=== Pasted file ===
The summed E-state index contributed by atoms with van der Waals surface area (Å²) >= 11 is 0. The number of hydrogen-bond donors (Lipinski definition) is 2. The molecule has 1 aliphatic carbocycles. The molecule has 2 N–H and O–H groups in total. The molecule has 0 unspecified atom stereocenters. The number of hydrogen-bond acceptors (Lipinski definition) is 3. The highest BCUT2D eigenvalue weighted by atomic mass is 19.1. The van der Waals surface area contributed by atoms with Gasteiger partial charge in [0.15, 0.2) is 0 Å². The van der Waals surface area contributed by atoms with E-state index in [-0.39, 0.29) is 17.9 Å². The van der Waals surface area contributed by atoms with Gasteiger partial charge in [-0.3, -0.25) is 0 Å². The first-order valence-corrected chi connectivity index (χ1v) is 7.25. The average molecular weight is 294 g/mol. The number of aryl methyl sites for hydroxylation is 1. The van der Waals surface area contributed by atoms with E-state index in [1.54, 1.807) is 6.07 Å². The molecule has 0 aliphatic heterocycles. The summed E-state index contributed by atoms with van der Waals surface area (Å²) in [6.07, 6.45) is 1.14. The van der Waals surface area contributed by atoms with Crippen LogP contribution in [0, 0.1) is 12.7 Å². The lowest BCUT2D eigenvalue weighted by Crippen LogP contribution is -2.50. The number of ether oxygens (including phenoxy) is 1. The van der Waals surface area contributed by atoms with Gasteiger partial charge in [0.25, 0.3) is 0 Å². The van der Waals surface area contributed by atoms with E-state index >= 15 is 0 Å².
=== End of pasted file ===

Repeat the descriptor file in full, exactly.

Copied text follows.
The summed E-state index contributed by atoms with van der Waals surface area (Å²) >= 11 is 0. The number of hydrogen-bond donors (Lipinski definition) is 2. The molecule has 1 aliphatic carbocycles. The molecule has 2 N–H and O–H groups in total. The molecule has 0 unspecified atom stereocenters. The number of hydrogen-bond acceptors (Lipinski definition) is 3. The highest BCUT2D eigenvalue weighted by atomic mass is 19.1. The van der Waals surface area contributed by atoms with Gasteiger partial charge in [0.15, 0.2) is 0 Å². The van der Waals surface area contributed by atoms with E-state index in [-0.39, 0.29) is 17.9 Å². The van der Waals surface area contributed by atoms with Gasteiger partial charge in [-0.3, -0.25) is 0 Å². The first-order valence-corrected chi connectivity index (χ1v) is 7.25. The average molecular weight is 294 g/mol. The number of aryl methyl sites for hydroxylation is 1. The van der Waals surface area contributed by atoms with E-state index in [1.54, 1.807) is 6.07 Å². The molecule has 0 aliphatic heterocycles. The summed E-state index contributed by atoms with van der Waals surface area (Å²) in [6.07, 6.45) is 1.14. The van der Waals surface area contributed by atoms with Crippen LogP contribution in [0, 0.1) is 12.7 Å². The lowest BCUT2D eigenvalue weighted by Crippen LogP contribution is -2.50. The number of ether oxygens (including phenoxy) is 1. The van der Waals surface area contributed by atoms with Gasteiger partial charge in [0.25, 0.3) is 0 Å². The van der Waals surface area contributed by atoms with E-state index >= 15 is 0 Å².